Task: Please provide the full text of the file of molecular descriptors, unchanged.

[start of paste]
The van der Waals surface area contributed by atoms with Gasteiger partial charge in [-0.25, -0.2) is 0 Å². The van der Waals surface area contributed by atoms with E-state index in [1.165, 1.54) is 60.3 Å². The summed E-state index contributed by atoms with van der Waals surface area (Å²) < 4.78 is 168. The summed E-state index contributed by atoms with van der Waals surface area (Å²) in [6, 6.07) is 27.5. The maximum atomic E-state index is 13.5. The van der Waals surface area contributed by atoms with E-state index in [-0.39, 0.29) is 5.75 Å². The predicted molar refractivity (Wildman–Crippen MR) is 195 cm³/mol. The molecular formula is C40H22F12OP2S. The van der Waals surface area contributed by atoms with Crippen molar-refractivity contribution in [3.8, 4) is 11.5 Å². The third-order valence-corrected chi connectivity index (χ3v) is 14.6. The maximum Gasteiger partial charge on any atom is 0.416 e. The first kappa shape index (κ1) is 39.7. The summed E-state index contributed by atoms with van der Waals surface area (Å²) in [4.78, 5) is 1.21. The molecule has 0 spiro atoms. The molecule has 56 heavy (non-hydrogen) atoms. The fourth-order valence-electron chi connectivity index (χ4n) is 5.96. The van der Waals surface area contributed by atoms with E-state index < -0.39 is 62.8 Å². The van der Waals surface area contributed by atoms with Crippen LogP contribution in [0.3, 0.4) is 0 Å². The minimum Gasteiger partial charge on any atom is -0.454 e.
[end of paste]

The van der Waals surface area contributed by atoms with Gasteiger partial charge in [-0.25, -0.2) is 0 Å². The van der Waals surface area contributed by atoms with E-state index in [1.165, 1.54) is 60.3 Å². The summed E-state index contributed by atoms with van der Waals surface area (Å²) < 4.78 is 168. The summed E-state index contributed by atoms with van der Waals surface area (Å²) in [6, 6.07) is 27.5. The maximum atomic E-state index is 13.5. The van der Waals surface area contributed by atoms with E-state index in [-0.39, 0.29) is 5.75 Å². The predicted molar refractivity (Wildman–Crippen MR) is 195 cm³/mol. The molecular formula is C40H22F12OP2S. The van der Waals surface area contributed by atoms with Crippen molar-refractivity contribution in [3.8, 4) is 11.5 Å². The third-order valence-corrected chi connectivity index (χ3v) is 14.6. The maximum Gasteiger partial charge on any atom is 0.416 e. The first kappa shape index (κ1) is 39.7. The summed E-state index contributed by atoms with van der Waals surface area (Å²) in [4.78, 5) is 1.21. The molecule has 0 spiro atoms. The molecule has 56 heavy (non-hydrogen) atoms. The fourth-order valence-electron chi connectivity index (χ4n) is 5.96. The van der Waals surface area contributed by atoms with E-state index < -0.39 is 62.8 Å². The van der Waals surface area contributed by atoms with Crippen LogP contribution in [0.3, 0.4) is 0 Å². The minimum Gasteiger partial charge on any atom is -0.454 e.